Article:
I haven't seen the new Invisible Man movie you've asked about, but my impression is that it's a bit of a departure from the Wells story, at least in tone, style, and time period. Prominently crediting H.G. Wells might mislead potential viewers who seek it out precisely because they want to see the H.G. Wells story and that they'd be disappointed, leading to bad reviews because of misplaced expectations. On the other hand, the title itself carries enough name recognition catch the attention of folks who might not have much of a predisposition and who might enjoy the present-day psychological thriller. Thus, from a marketing perspective, there existed a preference to not credit Wells, at least not prominently.

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In addition to the legal reasons, let's consider two old movies with old source material

Dracula (1931)

1931's Dracula was so successful, it spawned multiple Dracula/vampire stories not written by Stoker (and Bella Lugosi got typecast as a result). Sadly, it was a movie based on a play based on the book, which is part of why it eventually spawned a whole host of tropes about vampires, drinking blood, etc. And Lugosi's portrayal lives on in infamy as this scene from Hotel Transylvania parodies

In order to break out of the tropes, the 1992 film mentioned Stoker's name

Frankenstein (1931)

The same thing happened to Frankenstein. The 1931 movie was also based on a play based on the book, which helped spawn a whole host of tropes. The movies eventually went so far afield from the source novel, the name "Frankenstein" is now believed to be the name of the monster (as in Abbot and Costello meet Frankenstein)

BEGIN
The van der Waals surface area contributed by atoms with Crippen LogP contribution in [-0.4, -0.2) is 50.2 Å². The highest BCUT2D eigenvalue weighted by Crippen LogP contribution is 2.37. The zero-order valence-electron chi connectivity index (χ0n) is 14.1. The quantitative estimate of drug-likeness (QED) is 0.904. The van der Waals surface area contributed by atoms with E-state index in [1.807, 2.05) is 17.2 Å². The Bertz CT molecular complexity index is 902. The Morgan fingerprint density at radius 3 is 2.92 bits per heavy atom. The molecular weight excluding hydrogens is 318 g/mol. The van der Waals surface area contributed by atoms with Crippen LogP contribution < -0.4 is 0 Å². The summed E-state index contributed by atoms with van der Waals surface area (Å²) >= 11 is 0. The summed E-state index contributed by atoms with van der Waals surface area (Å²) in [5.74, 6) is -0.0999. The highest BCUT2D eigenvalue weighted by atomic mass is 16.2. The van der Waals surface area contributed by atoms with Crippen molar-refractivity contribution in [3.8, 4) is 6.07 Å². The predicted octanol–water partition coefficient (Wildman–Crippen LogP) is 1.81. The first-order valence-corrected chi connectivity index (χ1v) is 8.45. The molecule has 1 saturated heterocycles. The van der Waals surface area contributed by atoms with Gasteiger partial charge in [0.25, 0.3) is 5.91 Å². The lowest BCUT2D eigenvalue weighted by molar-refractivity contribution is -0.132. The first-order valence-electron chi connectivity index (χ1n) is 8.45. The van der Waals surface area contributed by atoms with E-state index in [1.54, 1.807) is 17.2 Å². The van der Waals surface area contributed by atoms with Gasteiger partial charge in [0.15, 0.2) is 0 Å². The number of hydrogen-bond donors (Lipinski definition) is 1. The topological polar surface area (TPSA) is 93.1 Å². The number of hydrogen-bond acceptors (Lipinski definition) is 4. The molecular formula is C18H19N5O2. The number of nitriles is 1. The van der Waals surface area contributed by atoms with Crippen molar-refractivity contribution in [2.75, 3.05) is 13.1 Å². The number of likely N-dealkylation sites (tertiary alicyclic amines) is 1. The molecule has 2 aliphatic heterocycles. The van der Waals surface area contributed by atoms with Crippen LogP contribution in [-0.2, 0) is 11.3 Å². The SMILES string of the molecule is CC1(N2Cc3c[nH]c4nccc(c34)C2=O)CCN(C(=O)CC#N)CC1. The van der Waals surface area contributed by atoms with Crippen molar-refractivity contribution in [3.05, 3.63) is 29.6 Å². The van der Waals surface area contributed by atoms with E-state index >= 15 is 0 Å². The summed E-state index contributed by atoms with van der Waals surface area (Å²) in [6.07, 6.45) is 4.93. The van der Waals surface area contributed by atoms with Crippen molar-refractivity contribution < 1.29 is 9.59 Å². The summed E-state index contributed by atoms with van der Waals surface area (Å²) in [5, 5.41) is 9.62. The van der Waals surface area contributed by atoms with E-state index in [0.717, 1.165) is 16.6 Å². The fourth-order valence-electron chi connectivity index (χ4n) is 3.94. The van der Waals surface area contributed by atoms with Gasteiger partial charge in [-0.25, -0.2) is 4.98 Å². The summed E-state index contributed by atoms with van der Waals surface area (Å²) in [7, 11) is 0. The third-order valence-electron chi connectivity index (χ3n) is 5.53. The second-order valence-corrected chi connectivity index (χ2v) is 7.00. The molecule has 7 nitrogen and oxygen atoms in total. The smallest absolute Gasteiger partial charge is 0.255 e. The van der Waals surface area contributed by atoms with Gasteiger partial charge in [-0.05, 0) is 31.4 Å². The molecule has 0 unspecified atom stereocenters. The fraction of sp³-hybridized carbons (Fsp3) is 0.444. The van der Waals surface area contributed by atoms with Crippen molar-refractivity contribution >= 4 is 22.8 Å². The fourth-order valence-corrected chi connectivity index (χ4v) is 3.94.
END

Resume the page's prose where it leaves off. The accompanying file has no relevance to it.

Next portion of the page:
As such, the 1994 movie mentioned Mary Shelley by name.

2020's Invisible Man could barely be called derivative of Wells

The Wells novel follows a man who somehow makes himself invisible and has various run-ins with the local village (vastly oversimplified for the sake of argument).

The 2020 movie is more like Hitchcock's Psycho than Wells' novel. It revolves around a woman who leaves an abusive relationship. The man she had been seeing leaves her money and apparently commits suicide. In reality he has become invisible and begins to stalk her (as well as gaslighting her). It is a psychological thriller where the title simply describes the main character of the movie.

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    “2020's Invisible Man could barely be called derivative of Wells” That is the core answer. The only common elements between the H.G. Wells story and the 2020 film is the man being invisible. The actions and motivations between both invisible men are really not the same at all: In the original H.G. Wells story the invisible man is a pitiful victim. In the 2020 film the invisible man is a sociopath. – Giacomo1968 May 20 at 2:52
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    I think this is the key point. The only thing the two characters have in common is that they cannot be seen. You could argue that this is such a simple concept that two authors could independently arrive at it and so there is no derivation (and thus no prior art) at all. To put it another way, if H.G. Wells had never written his story, this film could still have been conceived and produced. – Oscar Bravo May 20 at 9:26